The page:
#### In this step-**by**-step guide, we will walk you through linear regression in **R** using two sample datasets. The first dataset contains observations about income (in a range of $15k to $75k) and happiness (rated on a scale of 1 to 10) in an imaginary sample of 500 people. The income values are divided by 10,000 to make the income data match the scale. Multivariate ANOVA (MANOVA) -- Notes and **R** Code. This post covers my notes of multivariate ANOVA (MANOVA) methods using **R** from the book "Discovering Statistics using **R** (2012)" by Andy Field. Most code and text are directly copied from the book. All the credit goes to him. Note that we will refer to two types of categorical **variables**: **Group** **Variables** and Break **Variables**. The values of a **Group** **Variable** are used to define the rows, sub rows, and columns of the **summary** table. Up to two **Group** **Variables** may be used per table. **Group** **Variables** are not required. Break **Variables** are used to split a database into subgroups.

**multiple**t-tests on different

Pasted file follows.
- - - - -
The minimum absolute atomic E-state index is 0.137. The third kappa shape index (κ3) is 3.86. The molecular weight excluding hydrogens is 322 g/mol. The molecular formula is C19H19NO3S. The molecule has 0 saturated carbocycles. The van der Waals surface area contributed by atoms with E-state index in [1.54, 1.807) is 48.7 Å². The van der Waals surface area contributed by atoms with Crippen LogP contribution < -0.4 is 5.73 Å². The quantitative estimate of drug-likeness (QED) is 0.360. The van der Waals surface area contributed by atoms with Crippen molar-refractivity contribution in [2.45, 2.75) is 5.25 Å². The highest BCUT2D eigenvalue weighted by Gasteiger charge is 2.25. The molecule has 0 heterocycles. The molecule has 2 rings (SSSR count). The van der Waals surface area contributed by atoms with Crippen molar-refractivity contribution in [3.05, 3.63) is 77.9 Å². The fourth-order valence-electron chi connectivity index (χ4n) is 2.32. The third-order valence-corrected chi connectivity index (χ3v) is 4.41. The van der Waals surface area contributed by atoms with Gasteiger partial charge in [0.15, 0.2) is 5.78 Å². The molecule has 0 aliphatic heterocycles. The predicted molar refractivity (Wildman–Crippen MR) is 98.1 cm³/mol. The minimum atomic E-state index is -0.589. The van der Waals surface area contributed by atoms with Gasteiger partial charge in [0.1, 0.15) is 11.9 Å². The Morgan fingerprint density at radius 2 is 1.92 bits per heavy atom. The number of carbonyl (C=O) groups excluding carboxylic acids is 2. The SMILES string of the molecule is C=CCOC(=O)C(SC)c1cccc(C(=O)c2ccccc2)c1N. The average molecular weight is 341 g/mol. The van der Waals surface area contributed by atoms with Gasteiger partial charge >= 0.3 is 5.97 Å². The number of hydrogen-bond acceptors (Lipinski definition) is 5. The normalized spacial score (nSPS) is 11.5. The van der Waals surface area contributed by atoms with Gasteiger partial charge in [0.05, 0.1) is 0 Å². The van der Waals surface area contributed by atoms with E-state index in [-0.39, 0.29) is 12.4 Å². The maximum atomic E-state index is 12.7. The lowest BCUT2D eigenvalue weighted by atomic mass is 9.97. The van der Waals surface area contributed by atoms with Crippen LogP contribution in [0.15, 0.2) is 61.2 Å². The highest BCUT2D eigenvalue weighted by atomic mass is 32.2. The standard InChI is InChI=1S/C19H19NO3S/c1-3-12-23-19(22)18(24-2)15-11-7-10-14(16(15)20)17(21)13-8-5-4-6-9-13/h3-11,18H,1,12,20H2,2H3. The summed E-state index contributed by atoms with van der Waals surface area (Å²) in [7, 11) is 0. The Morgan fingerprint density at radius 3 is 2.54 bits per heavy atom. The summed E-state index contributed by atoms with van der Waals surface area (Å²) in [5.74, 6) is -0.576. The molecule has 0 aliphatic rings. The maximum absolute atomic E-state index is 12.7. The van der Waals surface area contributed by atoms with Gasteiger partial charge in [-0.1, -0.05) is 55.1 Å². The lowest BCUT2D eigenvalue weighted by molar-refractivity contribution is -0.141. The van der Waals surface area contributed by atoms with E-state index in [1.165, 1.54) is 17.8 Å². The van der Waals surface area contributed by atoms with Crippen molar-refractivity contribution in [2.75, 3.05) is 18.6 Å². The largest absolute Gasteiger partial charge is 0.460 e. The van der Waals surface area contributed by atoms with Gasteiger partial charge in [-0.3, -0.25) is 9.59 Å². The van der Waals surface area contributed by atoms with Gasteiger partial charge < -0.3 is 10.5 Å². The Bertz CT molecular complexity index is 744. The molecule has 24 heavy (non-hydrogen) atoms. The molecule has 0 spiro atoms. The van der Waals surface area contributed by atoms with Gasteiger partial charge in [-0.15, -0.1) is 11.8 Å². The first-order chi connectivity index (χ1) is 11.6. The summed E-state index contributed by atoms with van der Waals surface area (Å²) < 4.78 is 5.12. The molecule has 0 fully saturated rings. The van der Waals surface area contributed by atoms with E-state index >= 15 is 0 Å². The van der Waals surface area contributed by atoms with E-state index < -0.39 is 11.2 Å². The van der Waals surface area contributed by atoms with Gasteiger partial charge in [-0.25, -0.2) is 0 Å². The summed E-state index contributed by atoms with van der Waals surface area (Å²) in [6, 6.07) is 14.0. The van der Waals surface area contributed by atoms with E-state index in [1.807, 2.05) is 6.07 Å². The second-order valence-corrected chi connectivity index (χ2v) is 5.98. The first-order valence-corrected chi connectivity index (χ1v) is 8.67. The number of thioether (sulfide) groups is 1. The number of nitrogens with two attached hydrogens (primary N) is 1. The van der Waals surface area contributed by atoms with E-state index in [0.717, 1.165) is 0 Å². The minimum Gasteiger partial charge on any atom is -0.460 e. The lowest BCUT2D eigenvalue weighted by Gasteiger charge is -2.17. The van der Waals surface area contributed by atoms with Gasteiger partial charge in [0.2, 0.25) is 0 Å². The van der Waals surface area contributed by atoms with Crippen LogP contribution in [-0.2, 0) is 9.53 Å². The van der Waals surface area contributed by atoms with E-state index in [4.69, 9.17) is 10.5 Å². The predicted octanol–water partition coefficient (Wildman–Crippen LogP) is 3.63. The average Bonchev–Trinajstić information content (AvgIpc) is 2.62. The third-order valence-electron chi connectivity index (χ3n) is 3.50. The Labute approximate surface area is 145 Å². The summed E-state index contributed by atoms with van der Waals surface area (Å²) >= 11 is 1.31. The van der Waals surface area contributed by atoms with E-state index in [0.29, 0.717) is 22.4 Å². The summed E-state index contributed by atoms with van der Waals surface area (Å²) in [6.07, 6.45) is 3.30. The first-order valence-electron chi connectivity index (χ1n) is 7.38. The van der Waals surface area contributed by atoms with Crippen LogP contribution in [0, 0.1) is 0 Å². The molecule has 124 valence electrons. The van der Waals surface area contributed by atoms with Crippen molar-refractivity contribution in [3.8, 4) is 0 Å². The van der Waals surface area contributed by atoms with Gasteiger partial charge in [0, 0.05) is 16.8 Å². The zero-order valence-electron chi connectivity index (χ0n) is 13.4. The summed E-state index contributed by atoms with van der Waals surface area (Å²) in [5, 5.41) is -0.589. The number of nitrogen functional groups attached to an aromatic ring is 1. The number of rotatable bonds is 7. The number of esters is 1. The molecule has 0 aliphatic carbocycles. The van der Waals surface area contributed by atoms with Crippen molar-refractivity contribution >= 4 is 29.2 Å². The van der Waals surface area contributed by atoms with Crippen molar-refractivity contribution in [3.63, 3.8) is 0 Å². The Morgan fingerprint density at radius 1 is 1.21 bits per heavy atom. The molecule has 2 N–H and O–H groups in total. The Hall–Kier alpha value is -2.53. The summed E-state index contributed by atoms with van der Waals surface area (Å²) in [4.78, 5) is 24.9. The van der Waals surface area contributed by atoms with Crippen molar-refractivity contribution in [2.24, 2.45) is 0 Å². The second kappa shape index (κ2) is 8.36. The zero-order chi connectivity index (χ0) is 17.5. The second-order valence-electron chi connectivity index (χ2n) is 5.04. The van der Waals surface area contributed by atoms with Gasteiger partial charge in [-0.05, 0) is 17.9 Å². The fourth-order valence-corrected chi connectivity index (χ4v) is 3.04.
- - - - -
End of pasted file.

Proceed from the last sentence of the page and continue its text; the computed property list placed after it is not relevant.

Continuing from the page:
**variables**between the same two

**groups**;

**by**Kazuki Yoshida; Last updated almost 10 years ago Hide Comments (-) Share Hide Toolbars. We can also choose to calculate just one quantile

**by group**. For example, here’s how to calculate the 90th percentile of the number of wins for each team: For example, here’s how to calculate the 90th percentile of the number of wins for each team:. There are only 2 categorical

**variables**in our dataset, so let’s use the tabacco dataset which has 4 categorical

**variables**(i.e., gender, age

**group**, smoker, diseased). For this example, we would like to create a contingency table of the

**variables**smoker and diseased , and this for each gender :.